A deftly engrossing noir mystery with a splash of horror, PHANTOM LADY is grounded in psychoanalytic theory, a complex urban environment and rigid female archetypes. Like other noir films of the 1940s, it warns of the harsh treatment that may await men who even consider straying from traditional domesticity, no matter how unsympathetic their wives may be. Its working title "Condemned to Hang" reveals a lot about the lead male protagonist in not only this narrative, but so many others of the emerging film noir genre.
Noticeably depressed, 32-year-old civil engineer Scott Henderson (Alan Curtis) walks into a bar with two tickets to a Broadway production for which his original date is not available. He meets a woman who agrees to accompany him to the show under the strict condition the two remain anonymous to each other. That woman is Ann Terry (Fay Helm), whose identity is disclosed long after their ephemeral evening of togetherness. At the show, a flirtatious drummer named Cliff (Elisha Cook Jr.) likes what he sees of Ann, but the event's star attraction Estela Monteiro (Aurora Miranda) is disgusted that Ann wears the same supposedly unique hat the Latino singer features. After a largely improvised evening, Scott returns home to find his 29-year-old wife Marcela dead and himself a murder suspect. Led by Inspector Burgess (Thomas Gomez), the police inform Scott his wife was strangled with one of his own neckties. The cops are plenty confident Scott offed his wife, despite the fact they witness him enter his apartment in conversation with the wife he believes is awake in the bedroom.
Like the same year's DOUBLE INDEMNITY (1944), the story of PHANTOM LADY has its origin in a marriage without hope, though there is a difference in how those respective marriages are portrayed. In DOUBLE INDEMNITY, Phyllis Dietrichson (Barbara Stanwyck) is shown to have a jerk for a husband, which helps explain (though does not excuse) her illicit behavior with Walter Neff (Fred MacMurray). The setup in PHANTOM LADY explains less, and Marcela Henderson never is shown alive, other than in a huge portrait that suggests a woman of considerable sexual power. Beyond that image, we know her primarily for the way she is remembered by the men in her life. Scott recalls a time when the couple was happy, but regrets, "...she was too spoiled and too beautiful." Both Scott and Jack Marlow (Franchot Tone) recount being laughed at by her. Though she was an unfaithful wife who refused to go out with her husband to celebrate their anniversary, she would not grant Scott the divorce he requested. One could argue Marcela is the "phantom lady" of the film's title, a woman who was not there for her husband, a person whose behavior cannot be understood completely.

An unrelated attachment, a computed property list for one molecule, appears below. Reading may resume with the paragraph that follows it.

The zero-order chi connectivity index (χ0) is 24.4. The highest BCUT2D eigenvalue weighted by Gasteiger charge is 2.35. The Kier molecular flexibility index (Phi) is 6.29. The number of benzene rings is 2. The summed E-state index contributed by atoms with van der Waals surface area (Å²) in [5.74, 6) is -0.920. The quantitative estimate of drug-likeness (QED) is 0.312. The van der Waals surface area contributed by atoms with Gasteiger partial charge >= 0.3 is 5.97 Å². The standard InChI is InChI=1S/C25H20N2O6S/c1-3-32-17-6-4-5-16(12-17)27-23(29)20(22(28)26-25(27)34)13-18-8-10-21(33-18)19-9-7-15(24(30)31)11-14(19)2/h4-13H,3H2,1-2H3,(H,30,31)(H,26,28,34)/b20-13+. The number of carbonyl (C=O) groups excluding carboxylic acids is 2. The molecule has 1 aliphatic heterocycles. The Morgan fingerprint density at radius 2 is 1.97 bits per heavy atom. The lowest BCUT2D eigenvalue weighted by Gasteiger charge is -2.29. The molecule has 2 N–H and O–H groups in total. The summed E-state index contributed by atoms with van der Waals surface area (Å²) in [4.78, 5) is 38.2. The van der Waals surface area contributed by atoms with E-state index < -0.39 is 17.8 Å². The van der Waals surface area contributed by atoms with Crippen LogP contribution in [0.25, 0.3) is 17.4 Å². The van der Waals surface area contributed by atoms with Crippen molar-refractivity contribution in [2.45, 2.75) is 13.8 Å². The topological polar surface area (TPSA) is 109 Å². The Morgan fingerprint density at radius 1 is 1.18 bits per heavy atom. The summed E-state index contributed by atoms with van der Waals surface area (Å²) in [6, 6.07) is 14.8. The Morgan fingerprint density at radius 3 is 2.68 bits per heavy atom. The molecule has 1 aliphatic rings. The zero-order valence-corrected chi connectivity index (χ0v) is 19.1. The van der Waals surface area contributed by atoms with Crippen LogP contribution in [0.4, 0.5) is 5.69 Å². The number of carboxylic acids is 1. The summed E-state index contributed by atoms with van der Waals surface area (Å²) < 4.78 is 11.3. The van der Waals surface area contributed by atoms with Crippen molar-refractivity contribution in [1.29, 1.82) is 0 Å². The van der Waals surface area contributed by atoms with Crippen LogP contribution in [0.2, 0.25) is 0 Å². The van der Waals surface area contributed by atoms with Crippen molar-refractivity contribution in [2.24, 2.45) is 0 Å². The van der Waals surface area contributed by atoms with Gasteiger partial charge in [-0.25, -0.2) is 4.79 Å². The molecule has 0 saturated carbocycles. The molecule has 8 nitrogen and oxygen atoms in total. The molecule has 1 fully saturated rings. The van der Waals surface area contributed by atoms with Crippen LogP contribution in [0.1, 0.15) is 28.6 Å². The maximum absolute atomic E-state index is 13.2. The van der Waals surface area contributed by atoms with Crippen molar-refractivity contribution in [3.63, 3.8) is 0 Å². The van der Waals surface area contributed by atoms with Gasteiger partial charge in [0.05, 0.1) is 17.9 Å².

That reading aside, the story revolves around another female of mystery. When a woman with a fancy hat meets Scott, she chooses not to tell him her name, which later is revealed to be Ann Terry. The process of her eventual identification is a frustrating one for Scott, whose alibi depends on the existence of Ann. A bartender (Andrew Tombes) remembers Scott, but has no recollection of a woman with him. Similarly, cab driver Al Alp (Matt McHugh) takes Scott and Ann to the show, but remembers only Scott. Though painfully aware of Ann and her doppelgänger hat in the audience the prior evening, the performer Estela is too arrogant to admit Ann was present. Based on those witnesses, the police are not convinced Ann exists, and even Scott begins to share that skepticism! Could it be he just imagined her existence? That is exactly the type of mental anguish that time and again tortures the noir protagonist.